Sometimes you just expect directors to deliver a certain “type” of film – normally because they rightfully play to their strengths. Take Ridley Scott for instance. His movies have been from a wealth of genres, but have always had that “epic” nature to them. Scott doesn’t really do movies about introspection. Similarly, with Quentin Tarantino you’re not going to get a humourless, dull looking film – you’re getting full-on acting set in a very Tarantino-esque universe, regardless of whether it’s set in World War II or Japan. Along with this, you also expect a certain level of quality with the piece – more so if the director’s carrying several Oscars under his / her belt. So what happens when the director deviates from the path? Savages.

Savages comes from Oliver Stone – a three-time Oscar winner and writer of such classics as Platoon and Natural Born Killers, as well as a slew of politically-bent films such as W, Nixon and JFK. Savages deviates from this political bent (if taken at face value) to deliver a story about drug trafficking across the Mexican-US border in California. In a nutshell, two friends: one ex-US army (Taylor Kitsch) and one academic / botanist / hippy (Aaron Taylor-Johnson) find a way to make the best marijuana possible and make a fortune. However, the Mexican cartel headed by Salma Hayek and her lieutenant Benicio Del Toro want their share of this business. Oh, and John Travolta‘s involved as a corrupt Federal agent… Sounds like a great cast right? Sure, I can’t fault that, but the film just isn’t as good as the sum of its parts.

The happy couple…. or throuple.

The entire story is actually based on a book by Don Winslow, which I haven’t read, so I can’t comment on the film’s accuracy in this respect. The flaw for me was just caring about some of the characters, namely Blake Lively‘s “O”. “O” or Orphelia is the girlfriend of both Kitsch and Johnson – they both sleep with her and live with her in a very hippy-esque manner. Despite the fact that I imagine Kitsch‘s character John would never do this considering his general bad-mannered demeanour. He’d be more likely to kick your front teeth out if you accidentally glanced at his girl over a crowded bar. Now, it’s “O” that causes a hell of a lot of trouble for the boys in this film and I just found myself wondering why the hell they didn’t just cut and run. Her back story is muddled (mentions of an absentee mother who doesn’t care, yet she writes these loving e-mails to her is just one of these) and you just realise how vapid she is as a character.

However, this isn’t the major thing that drew me to despair. No no, that came about 10 minutes before the end of the movie. I obviously won’t ruin it, but Oliver Stone whips out one of the most hackneyed and amateur ways to end a movie. I’m not even talking about the sequel-bating that most films offer, but something else entirely worse. I’m unsure if the original book does this or not, but if it does, then Stone shouldn’t have followed it to the letter. It’s horrible and incredibly frustrating. I actually found myself getting angry as it unfurled. Movies don’t often make me angry, but this genuinely did.

It all goes along with the fact the movie seems to think it’s far cleverer and wittier than it actually is. For a start, it’s narrated by Blake Lively who gives the ol’ “don’t think I survive just because I’m narrating this…” – this isn’t witty. Hell, Kickass did this exact same thing two years ago. It also just came across like it was trying too hard to be something cool and pulpy like some of the modern day-set Tarantino movies. The sound effects, the editing, the cultural references. All just tried way too hard.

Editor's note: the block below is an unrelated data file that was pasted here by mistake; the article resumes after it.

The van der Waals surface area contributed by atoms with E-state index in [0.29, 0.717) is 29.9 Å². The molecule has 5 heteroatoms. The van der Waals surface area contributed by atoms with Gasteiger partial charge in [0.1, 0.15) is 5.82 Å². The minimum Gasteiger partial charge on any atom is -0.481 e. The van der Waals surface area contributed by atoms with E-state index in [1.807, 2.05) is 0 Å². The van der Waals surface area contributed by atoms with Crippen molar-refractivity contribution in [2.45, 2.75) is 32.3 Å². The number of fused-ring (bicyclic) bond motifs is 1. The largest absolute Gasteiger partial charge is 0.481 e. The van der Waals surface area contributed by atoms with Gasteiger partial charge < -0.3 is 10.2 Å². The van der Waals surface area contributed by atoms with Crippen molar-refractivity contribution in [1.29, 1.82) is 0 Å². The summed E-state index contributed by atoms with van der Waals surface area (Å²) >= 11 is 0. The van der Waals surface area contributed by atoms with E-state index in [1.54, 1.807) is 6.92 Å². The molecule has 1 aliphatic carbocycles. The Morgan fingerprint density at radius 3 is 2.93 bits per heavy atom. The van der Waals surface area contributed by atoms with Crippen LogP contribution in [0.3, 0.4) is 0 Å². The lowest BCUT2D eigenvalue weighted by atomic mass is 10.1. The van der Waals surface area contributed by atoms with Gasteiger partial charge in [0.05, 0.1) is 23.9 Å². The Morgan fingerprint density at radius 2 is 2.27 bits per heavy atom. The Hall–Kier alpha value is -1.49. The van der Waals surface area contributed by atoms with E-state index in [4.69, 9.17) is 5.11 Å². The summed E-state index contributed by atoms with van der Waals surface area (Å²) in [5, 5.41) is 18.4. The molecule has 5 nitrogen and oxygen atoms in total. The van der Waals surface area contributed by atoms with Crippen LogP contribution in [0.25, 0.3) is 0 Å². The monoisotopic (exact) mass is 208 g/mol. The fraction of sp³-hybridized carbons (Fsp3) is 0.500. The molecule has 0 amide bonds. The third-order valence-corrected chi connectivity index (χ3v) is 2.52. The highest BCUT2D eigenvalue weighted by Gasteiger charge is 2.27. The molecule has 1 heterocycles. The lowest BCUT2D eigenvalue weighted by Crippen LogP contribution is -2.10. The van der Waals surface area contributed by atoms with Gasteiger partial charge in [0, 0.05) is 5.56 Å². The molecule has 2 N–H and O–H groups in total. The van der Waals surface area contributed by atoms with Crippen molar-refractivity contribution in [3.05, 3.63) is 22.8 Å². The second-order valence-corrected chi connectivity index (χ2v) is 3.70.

Benicio Del Toro: Reliably disturbing. Reliably brilliant.

Having been so negative on the movie, I must commend some of the actors, especially the always reliable Benicio Del Toro. This guy oozes malevolence in every role he takes and this is no exception. It reminded me of just how great he was in Sin City and he yet again turns in a strong performance. The same is true of Aaron Taylor-Johnson (Kickass) and even Salma Hayek. I thought the tent-pole names really pulled their weight. It was also great to see John Travolta return to the cinema after a hiatus following tragedies in his personal life. It should however be noted that he’s only in 4-5 scenes, but he shines in them. I love the recent Travolta – anything non-campy past Pulp Fiction is grand with me. This performance reminded me most of Face/Off… just without the wild and whacky impressions of Nic Cage.

We’re hiding our identities until you change the ending…

For a two hour plus movie, I just felt the film was bloated. It had its great set pieces and some eye candy and I felt my interest rising throughout the second half of the film, but any enjoyment was completely obliterated by that hackneyed ending. After the credits roll you’ll be sat there wondering “so what… that’s it?”. It’s not frustrating for the right reasons, such as Killer Joe‘s cliffhanger, it’s frustrating because it’s just bad.

Savages is a disappointing film, especially considering the great ensemble cast and some quality performances. At the end of the day, it ended up coming off like a video game’s script than anything else. Nothing against game developers, but you expect far more from an Oscar-winning writer than you do a story writer for Nintendo. And that ending? Good God that ending stank.

So my advice remains that you should always play to your strengths. Sure, it’s fun to dabble in new ventures, but at least make sure those ventures might yield something worthwhile. Just as I don’t expect Michael Bay to helm the next Tree of Life, or Quentin Tarantino to tackle an adaptation of Charles Dickens’ Oliver Twist, I don’t expect Oliver Stone to turn in something like this. He knows better. Then again, even Ridley Scott has turned in some questionable output recently, so it seems like these ageing juggernauts don’t always hit the target. And to be honest, they probably don’t care either. Frankly, I’d rather they took the occasional chance than resort to what James Cameron has tasked himself with: abandoning all diversity and just dedicating himself to making Avatar sequels. Such a waste.

Phage Factor: